We encourage you to bring your own containers for picking. Or alternatively, we welcome you to use our containers in the field for picking, then transfer the berries to your own containers to take home.
Recommendations for containers:
No bags: Bags do not work well as they crush the berries. Long & low containers work well for blackberries. Blackberries crush easily if you pile them too high. For blueberries, a bucket no bigger than 2 gallons works well. Containers deeper than 2 gallons will crush the blueberries.
Berry picker Amy Fendley- pictured left - is dressed appropriately for this hot weather. A long sleeve loose fitting cotton shirt, long pants, a floppy hat to shade her face and good shoes. She is also carrying water with her into the field. The cotton absorbs the sweat where it evaporates and keeps her cool. If you do not keep hydrated your body temperature can get too high very quickly and be very harmful. Symptoms, in addition to dizziness and feeling bad, can be failing to sweat or excessive sweating. If you experience any of these symptons, seek shade, use wet towels or anything you can to get your body temperature down. Ice on neck, arm pits, forehead. Get help!- even using your cell phone to call the staff on the porch to come get you!
Please no sandals or flip flops. Please wear shoes with good tread for walking around the farm. The terrain is uneven, sometimes steep, and, especially in the blackberry fields, sometimes even very steep.
Berries are living beings. They will continue to carry on respiration which uses energy (sugar). Therefore, it is important to preserve the quality of fresh picked berries that refrigerate just as soon as you get them home. Except for figs, berries are not climacteric- meaning they do not get sweeter after picking (like a peach or banana). If you are traveling and are going to be stopping for a bite to eat we recommend a cooler with an ice pack. Thirty minutes to an hour in a car unprotected from the heat can leave you with much lower quality berries.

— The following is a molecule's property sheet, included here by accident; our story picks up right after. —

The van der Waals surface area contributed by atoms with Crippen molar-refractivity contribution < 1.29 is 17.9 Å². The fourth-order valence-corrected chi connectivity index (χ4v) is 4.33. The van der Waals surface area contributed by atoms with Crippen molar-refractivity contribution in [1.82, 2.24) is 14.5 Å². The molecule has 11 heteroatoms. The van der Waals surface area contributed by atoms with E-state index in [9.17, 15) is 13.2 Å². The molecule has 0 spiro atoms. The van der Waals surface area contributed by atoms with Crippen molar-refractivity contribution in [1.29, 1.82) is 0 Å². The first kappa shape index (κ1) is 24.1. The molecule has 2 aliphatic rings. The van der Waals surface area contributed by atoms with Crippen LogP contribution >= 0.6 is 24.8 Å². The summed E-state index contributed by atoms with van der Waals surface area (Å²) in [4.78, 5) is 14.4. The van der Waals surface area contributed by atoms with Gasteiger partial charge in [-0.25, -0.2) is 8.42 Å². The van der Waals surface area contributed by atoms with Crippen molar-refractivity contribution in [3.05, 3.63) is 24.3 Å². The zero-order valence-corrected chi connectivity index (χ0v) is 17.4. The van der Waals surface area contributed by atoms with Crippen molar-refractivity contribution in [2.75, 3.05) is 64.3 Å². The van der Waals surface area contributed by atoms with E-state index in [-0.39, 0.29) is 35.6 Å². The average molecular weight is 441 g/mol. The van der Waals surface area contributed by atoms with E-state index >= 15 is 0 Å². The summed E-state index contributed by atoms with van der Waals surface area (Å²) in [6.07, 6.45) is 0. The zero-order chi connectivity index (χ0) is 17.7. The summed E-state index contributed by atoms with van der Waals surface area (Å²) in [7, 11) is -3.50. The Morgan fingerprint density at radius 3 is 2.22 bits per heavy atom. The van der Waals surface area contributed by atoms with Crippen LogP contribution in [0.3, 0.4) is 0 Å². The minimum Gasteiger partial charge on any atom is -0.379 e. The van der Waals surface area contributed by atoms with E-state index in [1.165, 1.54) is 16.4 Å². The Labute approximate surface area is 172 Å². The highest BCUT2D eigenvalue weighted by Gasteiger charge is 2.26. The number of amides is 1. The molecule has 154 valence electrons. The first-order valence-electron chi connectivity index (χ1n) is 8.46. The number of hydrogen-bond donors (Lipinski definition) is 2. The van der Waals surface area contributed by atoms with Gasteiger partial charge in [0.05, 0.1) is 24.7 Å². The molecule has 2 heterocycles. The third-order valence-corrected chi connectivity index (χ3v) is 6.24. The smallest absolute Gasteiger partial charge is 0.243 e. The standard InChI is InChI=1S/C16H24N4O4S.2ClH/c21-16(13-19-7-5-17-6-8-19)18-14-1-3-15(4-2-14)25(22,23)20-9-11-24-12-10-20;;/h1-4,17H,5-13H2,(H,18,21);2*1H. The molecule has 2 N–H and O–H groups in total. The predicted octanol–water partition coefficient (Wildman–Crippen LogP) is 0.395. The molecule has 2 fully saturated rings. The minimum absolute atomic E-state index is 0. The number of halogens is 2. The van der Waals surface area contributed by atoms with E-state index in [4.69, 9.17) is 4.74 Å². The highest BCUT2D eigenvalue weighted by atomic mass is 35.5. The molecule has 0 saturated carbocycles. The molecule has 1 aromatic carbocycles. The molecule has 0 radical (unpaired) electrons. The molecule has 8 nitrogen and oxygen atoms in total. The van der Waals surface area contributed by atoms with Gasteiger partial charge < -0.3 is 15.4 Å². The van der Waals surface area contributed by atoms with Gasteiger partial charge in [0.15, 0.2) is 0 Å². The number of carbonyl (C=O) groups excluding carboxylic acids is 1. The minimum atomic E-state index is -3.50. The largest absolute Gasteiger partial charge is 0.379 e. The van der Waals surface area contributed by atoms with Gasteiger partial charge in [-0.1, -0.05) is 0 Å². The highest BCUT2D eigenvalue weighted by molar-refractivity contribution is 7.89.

Table grapes are harvested in bunches. You do not pick single berries. The bunch must be cut off from the main stem. If it is torn off it will make an infection court (create an open wound on the plant) for Botryosphaeria and Eutypa fungi which can cause death of the cordon [which is the main arm supported by the wire] or even the whole vine.
This means that if you want to harvest these types of grapes you need to bring snippers. Snippers with pointed noses are best and so we do not allow children to pick grapes. We do not want them running with tools or cutting their own fingers. They can go with you into the grape fields and hold the bucket. Note that it will take two hands to cut off a bunch of grapes-one to hold the bunch and one to operate the snippers.